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What to Serve With Ratatouille: 25+ Vegetarian Ideas

Jennifer Hanes MS, RDN, LD

Ratatouille, a classic French vegetable dish bursting with flavors and vibrant colors, is a favorite among both vegetarians and meat lovers alike.

This hearty and comforting dish features an array of summer vegetables such as eggplants, zucchini, bell peppers, tomatoes, and onions cooked together in a fragrant tomato-based sauce.

While ratatouille can be enjoyed on its own as a standalone meal, pairing it with the right sides can elevate its taste and create a well-rounded and nutritionally complete dining experience.

Whether you’re looking for suggestions to accompany your homemade ratatouille or seeking inspiration to serve at your next dinner party, we’ve got the perfect ideas to complement this delectable dish.

From crusty breads to creamy cheeses and other protein-rich options, here’s our guide on what to serve with ratatouille.

What is Ratatouille?

Ratatouille is a hearty vegetable stew that originated in the Provence region of France. Known for its vibrant colors, rich flavors, and versatility, ratatouille has become a staple in vegetarian cuisine worldwide.

This classic French dish is considered a summer stew, as the traditional ingredients are at their peak during the French summer.  A typical ratatouille is made with tomatoes, eggplant, zucchini, bell peppers, onions, garlic, and various herbs.

It is traditionally prepared by sautéing each vegetable separately before combining them together at the end. However, modern recipes may simplify this process by cooking all ingredients together in one pot.  

You may find recipes that call for artfully arranging the ingredients in a pattern made for sliced vegetables (sometimes called a tian) or a more rustic version in which the ingredients get a rough chop and are all thrown together. 

Balancing Flavors and Textures

Creating a well-rounded and satisfying meal with vegetarian ratatouille involves a thoughtful approach to balancing flavors and textures.

Ratatouille is from the Mediterranean region, so use this as your inspiration – olives, capers, artichoke hearts, balsamic vinegar, olive oil, garlic, tomatoes, pasta, bread, seafood, meat, dairy, legumes, and wine could all add Mediterranean flare to your meal.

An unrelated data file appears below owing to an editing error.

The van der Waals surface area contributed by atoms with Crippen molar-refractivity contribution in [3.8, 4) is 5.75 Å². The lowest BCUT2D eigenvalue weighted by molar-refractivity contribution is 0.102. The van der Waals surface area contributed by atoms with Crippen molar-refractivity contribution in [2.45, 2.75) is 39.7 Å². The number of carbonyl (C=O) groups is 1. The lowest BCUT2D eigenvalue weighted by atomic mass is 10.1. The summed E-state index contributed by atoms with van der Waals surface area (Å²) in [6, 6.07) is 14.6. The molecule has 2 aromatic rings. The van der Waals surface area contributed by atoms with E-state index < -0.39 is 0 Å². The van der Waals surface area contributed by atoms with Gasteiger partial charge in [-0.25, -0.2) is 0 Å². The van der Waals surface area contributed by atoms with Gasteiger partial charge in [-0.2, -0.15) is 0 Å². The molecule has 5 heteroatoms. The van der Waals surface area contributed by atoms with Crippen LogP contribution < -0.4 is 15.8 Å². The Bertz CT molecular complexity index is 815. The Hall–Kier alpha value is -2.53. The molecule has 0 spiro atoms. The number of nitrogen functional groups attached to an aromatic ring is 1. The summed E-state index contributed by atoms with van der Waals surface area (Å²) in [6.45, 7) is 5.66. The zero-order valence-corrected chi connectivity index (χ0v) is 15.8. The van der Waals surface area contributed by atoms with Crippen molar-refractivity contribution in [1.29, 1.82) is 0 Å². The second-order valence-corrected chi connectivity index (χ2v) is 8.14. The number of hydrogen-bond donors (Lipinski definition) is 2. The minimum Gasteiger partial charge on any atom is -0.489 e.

Because ratatouille already has a savory and herby base, you could opt for a citrus or vinegar element to lighten the rest of the meal.  Or you could add a touch of sweetness by choosing something with caramelized onions or roasted garlic.

Traditional French herbs include tarragon, chervil, parsley, and chives, and you may see any of these in a ratatouille recipe. You may also find herbs such as basil and oregano in some recipes

When you are thinking about what to eat with your ratatouille, you should decide if you want a dish that has the same herbs or complimentary herbs instead.

Finally, think about texture.  Do you want something crunchy or chewy since the vegetables will be pretty soft?

Pairing Ratatouille With Grains or Starches

Ratatouille is quite the nutrition dish, but it doesn’t provide a lot of carbohydrates to get our brains really going in the creation of serotonin and melatonin, so we keep feeling uh-mazing.  

This gives us an excellent starting point to decide what to eat with our favorite ratatouille recipe.  Chewy bread, smooth mashed potatoes, and more can give us a boost of energy with our meal.

Garlic Herbed mashed potatoes

Mashed potatoes are pretty stinkin’ easy to make, even if you need a vegan version. Adding some fresh garlic and tarragon will bump it up several notches and pair well with ratatouille.  Fresh will taste better, but dried will take less effort.

I like to leave the skin on potatoes, but peeling them will give you a smoother texture if you prefer.

Crusty Artisan Bread

Bread would be an awesome option and perfect for soaking up all those vegetable juices!

A French baguette may be the obvious choice, but I think that a rosemary focaccia or ciabatta roll would be really yummy. Or even a good dense sourdough or whole grain rye.

Lemon-Infused Couscous

Couscous cooks pretty quickly and offers a texture that is different than other pasta you may have tried.  Dress your couscous with a lemon vinaigrette dressing to make a bright and simple side dish

I would also finely dice some red onion and add it to to the couscous after you’re done cooking.

Risotto or Pilaf

Seasoned rice would be super yummy.